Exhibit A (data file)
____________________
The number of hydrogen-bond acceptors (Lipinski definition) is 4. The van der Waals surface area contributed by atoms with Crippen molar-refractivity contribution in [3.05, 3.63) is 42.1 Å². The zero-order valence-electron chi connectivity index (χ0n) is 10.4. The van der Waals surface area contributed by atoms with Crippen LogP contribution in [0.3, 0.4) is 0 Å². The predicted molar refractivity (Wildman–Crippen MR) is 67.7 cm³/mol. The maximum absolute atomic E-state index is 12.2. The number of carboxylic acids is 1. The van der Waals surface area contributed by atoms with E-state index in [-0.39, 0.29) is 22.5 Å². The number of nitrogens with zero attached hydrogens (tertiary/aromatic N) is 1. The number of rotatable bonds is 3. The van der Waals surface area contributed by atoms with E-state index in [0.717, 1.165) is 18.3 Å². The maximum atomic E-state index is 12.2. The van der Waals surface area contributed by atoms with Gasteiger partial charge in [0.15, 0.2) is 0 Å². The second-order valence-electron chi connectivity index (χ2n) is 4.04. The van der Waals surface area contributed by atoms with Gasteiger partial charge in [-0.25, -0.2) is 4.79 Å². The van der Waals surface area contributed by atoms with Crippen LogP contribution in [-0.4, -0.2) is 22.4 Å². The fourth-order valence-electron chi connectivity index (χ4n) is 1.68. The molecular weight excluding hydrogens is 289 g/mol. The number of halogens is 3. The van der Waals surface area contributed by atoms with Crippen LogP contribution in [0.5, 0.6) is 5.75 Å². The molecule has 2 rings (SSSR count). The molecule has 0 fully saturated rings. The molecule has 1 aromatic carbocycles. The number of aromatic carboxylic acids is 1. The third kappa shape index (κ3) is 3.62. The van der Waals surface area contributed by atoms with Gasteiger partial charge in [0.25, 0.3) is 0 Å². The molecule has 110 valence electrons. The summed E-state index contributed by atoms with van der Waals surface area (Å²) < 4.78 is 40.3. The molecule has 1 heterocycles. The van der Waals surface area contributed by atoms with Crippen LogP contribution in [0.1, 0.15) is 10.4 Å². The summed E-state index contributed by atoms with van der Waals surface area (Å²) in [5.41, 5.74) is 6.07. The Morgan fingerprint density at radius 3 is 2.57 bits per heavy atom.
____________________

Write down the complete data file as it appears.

The number of hydrogen-bond acceptors (Lipinski definition) is 4. The van der Waals surface area contributed by atoms with Crippen molar-refractivity contribution in [3.05, 3.63) is 42.1 Å². The zero-order valence-electron chi connectivity index (χ0n) is 10.4. The van der Waals surface area contributed by atoms with Crippen LogP contribution in [0.3, 0.4) is 0 Å². The predicted molar refractivity (Wildman–Crippen MR) is 67.7 cm³/mol. The maximum absolute atomic E-state index is 12.2. The number of carboxylic acids is 1. The van der Waals surface area contributed by atoms with E-state index in [-0.39, 0.29) is 22.5 Å². The number of nitrogens with zero attached hydrogens (tertiary/aromatic N) is 1. The number of rotatable bonds is 3. The van der Waals surface area contributed by atoms with E-state index in [0.717, 1.165) is 18.3 Å². The maximum atomic E-state index is 12.2. The van der Waals surface area contributed by atoms with Gasteiger partial charge in [0.15, 0.2) is 0 Å². The second-order valence-electron chi connectivity index (χ2n) is 4.04. The van der Waals surface area contributed by atoms with Gasteiger partial charge in [-0.25, -0.2) is 4.79 Å². The van der Waals surface area contributed by atoms with Crippen LogP contribution in [-0.4, -0.2) is 22.4 Å². The fourth-order valence-electron chi connectivity index (χ4n) is 1.68. The molecular weight excluding hydrogens is 289 g/mol. The number of halogens is 3. The van der Waals surface area contributed by atoms with Crippen LogP contribution in [0.5, 0.6) is 5.75 Å². The molecule has 2 rings (SSSR count). The molecule has 0 fully saturated rings. The molecule has 1 aromatic carbocycles. The number of aromatic carboxylic acids is 1. The third kappa shape index (κ3) is 3.62. The van der Waals surface area contributed by atoms with Gasteiger partial charge in [0.25, 0.3) is 0 Å². The molecule has 110 valence electrons. The summed E-state index contributed by atoms with van der Waals surface area (Å²) < 4.78 is 40.3. The molecule has 1 heterocycles. The van der Waals surface area contributed by atoms with Crippen LogP contribution in [0.1, 0.15) is 10.4 Å². The summed E-state index contributed by atoms with van der Waals surface area (Å²) in [5.41, 5.74) is 6.07. The Morgan fingerprint density at radius 3 is 2.57 bits per heavy atom.